The race is on to get the federal insurance website HealthCare.gov working smoothly by the end of November.
And it's not just because that's what federal officials have promised. December could see a surge in demand for health insurance.
"There is an avalanche coming," says Bryce Williams, managing director for exchange solutions at the benefits consulting firm Towers Watson.
Williams says the firm knows from years of experience with open enrollment for Medicare patients, that the Monday after Thanksgiving is always the single busiest day for business.
"People will have been thinking about this over the holidays and talking to family members, and they are going to feel an impetus to do something on that Monday; and there is going to be a huge crush," he said.
Why December? Well, it finally represents a deadline. Originally you had to sign up by Dec. 15 in order to have your insurance coverage begin Jan. 1. Last week the administration extended the deadline to Dec. 23.
Robert Laszewski, who runs his own health consulting firm, Health Policy and Strategy Associates, says there are still two big groups that will try to squeeze through the tight enrollment window.
One group includes those who have received cancellation notices from their insurance companies and who need insurance that meets the health law's new requirements.
The other group includes people who have been shut out of coverage until now because of pre-existing conditions and who have been waiting for HealthCare.gov to get its act together.
"We've got all these people that have been sitting desperately next to their computers trying to get enrolled in guaranteed-issue health insurance that has subsidies for the first time in American history," said Laszewski. "And they're looking forward to coverage on Jan. 1."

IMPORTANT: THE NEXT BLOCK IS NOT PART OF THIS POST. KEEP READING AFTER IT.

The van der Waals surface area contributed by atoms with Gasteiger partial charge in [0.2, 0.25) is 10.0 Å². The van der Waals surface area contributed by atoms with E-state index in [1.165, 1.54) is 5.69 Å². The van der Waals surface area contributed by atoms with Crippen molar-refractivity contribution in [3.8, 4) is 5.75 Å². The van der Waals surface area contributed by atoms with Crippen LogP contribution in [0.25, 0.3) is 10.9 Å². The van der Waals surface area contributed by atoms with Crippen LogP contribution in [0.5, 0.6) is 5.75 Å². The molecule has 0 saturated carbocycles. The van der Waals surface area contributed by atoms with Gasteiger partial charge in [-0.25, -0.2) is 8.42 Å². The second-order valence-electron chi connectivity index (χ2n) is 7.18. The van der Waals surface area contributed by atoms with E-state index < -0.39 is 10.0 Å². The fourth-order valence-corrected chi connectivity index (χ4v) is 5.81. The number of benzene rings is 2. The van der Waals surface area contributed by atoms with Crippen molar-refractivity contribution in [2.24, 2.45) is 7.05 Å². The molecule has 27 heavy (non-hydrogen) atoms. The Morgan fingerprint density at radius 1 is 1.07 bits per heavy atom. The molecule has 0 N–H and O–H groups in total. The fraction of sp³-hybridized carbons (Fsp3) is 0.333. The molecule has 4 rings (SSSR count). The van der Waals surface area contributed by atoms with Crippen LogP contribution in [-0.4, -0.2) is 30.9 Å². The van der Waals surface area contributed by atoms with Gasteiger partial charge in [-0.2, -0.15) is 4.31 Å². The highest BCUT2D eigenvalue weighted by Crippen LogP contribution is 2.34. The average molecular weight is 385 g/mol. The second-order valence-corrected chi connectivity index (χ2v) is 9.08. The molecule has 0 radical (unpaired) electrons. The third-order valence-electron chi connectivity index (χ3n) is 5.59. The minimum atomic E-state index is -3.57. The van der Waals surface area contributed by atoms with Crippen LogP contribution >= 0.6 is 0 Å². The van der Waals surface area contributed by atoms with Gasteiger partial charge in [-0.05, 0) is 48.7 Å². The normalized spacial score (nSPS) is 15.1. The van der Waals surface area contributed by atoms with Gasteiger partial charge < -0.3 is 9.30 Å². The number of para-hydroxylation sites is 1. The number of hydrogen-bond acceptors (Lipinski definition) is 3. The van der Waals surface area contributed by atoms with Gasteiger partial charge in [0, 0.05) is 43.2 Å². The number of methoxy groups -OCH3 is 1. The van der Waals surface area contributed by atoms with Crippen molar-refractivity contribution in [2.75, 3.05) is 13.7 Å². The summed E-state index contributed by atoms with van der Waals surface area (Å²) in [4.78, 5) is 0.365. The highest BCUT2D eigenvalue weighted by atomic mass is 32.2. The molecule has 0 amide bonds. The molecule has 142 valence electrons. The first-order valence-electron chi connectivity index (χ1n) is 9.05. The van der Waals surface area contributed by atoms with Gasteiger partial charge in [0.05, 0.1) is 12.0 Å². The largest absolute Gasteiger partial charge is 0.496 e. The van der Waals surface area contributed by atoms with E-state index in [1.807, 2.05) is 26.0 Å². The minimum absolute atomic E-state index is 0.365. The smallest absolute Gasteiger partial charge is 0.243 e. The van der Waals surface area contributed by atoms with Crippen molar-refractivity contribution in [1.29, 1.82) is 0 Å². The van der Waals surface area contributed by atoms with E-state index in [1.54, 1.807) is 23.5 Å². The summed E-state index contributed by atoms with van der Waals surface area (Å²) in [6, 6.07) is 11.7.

The administration says it's ready — or will be by its self-imposed Nov. 30 deadline. The website should be able to handle 50,000 users at the same time by the end of this month, HealthCare.gov repair czar Jeffrey Zients told reporters in a conference call Friday. That would double its current capacity.
But he said the administration isn't depending on the website alone to handle the traffic surged expected in December. "We're also beefing up additional paths for enrollment — through the call centers, in-person assistance, and ... direct enrollment with issuers," he said.
When Zients talked about direct enrollment, he meant allowing individual insurance companies, as well as large Web-based brokers, to sign up people so they don't even have to visit the federal website. Right now that can happen for people who aren't eligible for government subsidies to help them afford coverage. But subsidy calculations still have to run through HealthCare.gov.
That frustrates people like Towers Watson's Williams. His company is one of five major Web brokers that was supposed to be helping enroll people, but it hasn't been able to sign up those eligible for subsidies because the technology to help their websites connect to the federal website is not yet working.
"It's a little like trying to sell someone something without actually showing them the price tag," he says. "Consumers are going to be skeptical until they have the information to be able to understand 'what is my true net cost.'"
Gary Lauer, CEO of online insurance giant eHealth, is also frustrated at his company's inability to sign up people who are eligible for subsidies. "We have an agreement with the federal government in the 36 states where they're operating an exchange to be able to do that, but frankly the technology's not working," he said.
Lauer says fully online companies like his are crucial for getting young people enrolled when the federal site can't accommodate them. And getting enough young healthy people to offset the older, sicker ones is critical to the success of the entire enterprise.
"Young people have grown up in front of monitors and keyboards; and now they communicate through their hands — through smartphone devices, through tablets," he says. "They don't want to go to a call center; they're not going to fill out paper applications like it's 1975. They want to do this online at 1 in the morning."
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